Two of the Chilliwack school district’s biggest partner groups have posed questions to candidates for the upcoming trustee byelection.
Both the Chilliwack Teachers’ Association (CTA) and the District Parent Advisory Council (DPAC) sent in a Q&A to the four candidates, and have now received and published the answers.
There are more than 1,000 members in the CTA, and the DPAC represents parents and guardians of the district’s more than 14,000 students. Both groups have listed their full Q&As on their Facebook pages, and DPAC has shared theirs with every school’s parent advisory council.
“The #sd33 Board of Education byelection is just around the corner,” the CTA questionnaire reads. “Teachers in our community are eager to hear where candidates stand on key education issues facing our work, our schools, and our students.”
The questions include topics such as inclusive education, collaboration with partner groups, the Foundation Skills Assessment, collective bargaining rights, public vs. private education, and the Truth and Reconciliation Commission Calls to Action.
On the issue of supporting the Foundation Skills Assessment (FSA), ideas were mixed.
Carin Bondar said she doesn’t believe FSA testing is the only means by which students should be assessed, and that she doesn’t think FSAs should be undertaken during this pandemic.
“As a trustee, I will strongly advocate for the use of basic common sense when it comes to what we ask of our teachers,” she stated.
Richard Procee called the FSAs “a standardized measuring stick to give feedback, so that is good.”
But he also noted that teaching goes beyond those standards, and that it is important to find “good data.”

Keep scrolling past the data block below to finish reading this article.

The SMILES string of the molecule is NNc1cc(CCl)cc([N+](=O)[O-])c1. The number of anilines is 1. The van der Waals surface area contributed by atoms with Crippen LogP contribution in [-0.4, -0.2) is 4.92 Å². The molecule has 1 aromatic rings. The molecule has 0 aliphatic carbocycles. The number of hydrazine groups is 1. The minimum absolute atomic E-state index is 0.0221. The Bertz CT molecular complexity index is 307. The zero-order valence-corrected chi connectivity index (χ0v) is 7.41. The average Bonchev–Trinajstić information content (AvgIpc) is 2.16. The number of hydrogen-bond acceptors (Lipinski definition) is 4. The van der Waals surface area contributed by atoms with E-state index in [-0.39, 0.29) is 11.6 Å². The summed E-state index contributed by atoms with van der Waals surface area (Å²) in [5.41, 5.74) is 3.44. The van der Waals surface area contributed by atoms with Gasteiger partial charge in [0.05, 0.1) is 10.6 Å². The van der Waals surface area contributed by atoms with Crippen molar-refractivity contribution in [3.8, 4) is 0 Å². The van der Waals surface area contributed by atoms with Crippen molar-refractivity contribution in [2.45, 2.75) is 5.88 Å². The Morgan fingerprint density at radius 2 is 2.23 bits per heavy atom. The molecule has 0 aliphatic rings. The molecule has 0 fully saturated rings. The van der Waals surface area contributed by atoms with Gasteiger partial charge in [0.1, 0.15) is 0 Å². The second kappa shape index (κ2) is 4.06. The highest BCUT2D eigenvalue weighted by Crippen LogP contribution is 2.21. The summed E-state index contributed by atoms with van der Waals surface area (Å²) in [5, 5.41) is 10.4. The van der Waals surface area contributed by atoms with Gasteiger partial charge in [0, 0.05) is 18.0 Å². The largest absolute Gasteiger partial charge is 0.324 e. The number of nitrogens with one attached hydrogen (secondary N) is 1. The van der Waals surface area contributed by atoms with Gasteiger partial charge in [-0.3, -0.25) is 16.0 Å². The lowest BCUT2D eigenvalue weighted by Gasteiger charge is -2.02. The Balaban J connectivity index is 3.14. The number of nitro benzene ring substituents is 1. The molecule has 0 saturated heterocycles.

Adam Suleman said he does not support the FSAs “because it has not improved student outcomes according to statistics from the provincial government.”
The time spent on FSAs could be used for learning, he added, and teachers are the beset source for assessing a student’s progress.
Brian VanGarderen, a teacher himself, said he has two views of the FSAs. The first, is that it does provide insight into the growth of students B.C.-wide. But at an individual level, it’s not as helpful.
“Standardized assessments do not allow for teacher judgment to assess the student’s knowledge,” he said, adding that they can be stress inducing and difficult for students. He believes schools should be able to exempt students when needed, and that they should not be mandatory.
The DPAC asked nine questions, focusing on relationships with partner groups, how they would use social media, where they see room for improvement, their involvement and interest in the board to date, and SOGI 123.
Again, the answers varied among the four candidates, especially on the question of relationships with partner groups.
Suleman said he has concerns about the board’s relationships.
“There is no excuse for unprofessional behaviour from the leaders on the school board,” he said, adding he would like to establish common ground so the board can get away from its “turmoil and theatrics.”
VanGarderen said he is concerned with the reputation the board has been getting, due to personal beliefs of board members that have created issues.
“The board is there to service its community but also ensure that the curriculum and vision of the B.C. education is present in all schools in Chilliwack,” he said.
Procee said he isn’t aware of any concerns with partner groups.
Bondar said successful partnerships are part of what keeps the entire system functioning “in a holistic way.”
“It’s important for both parties to come to the table and reason with each other, even during these tense periods,” she added.
The Chilliwack School Trustee byelection is on Feb. 13. There are also three dates set for early voting, Feb. 3, Feb. 10 and Feb. 11.
For more information on when and where to vote, visit chilliwack.com.
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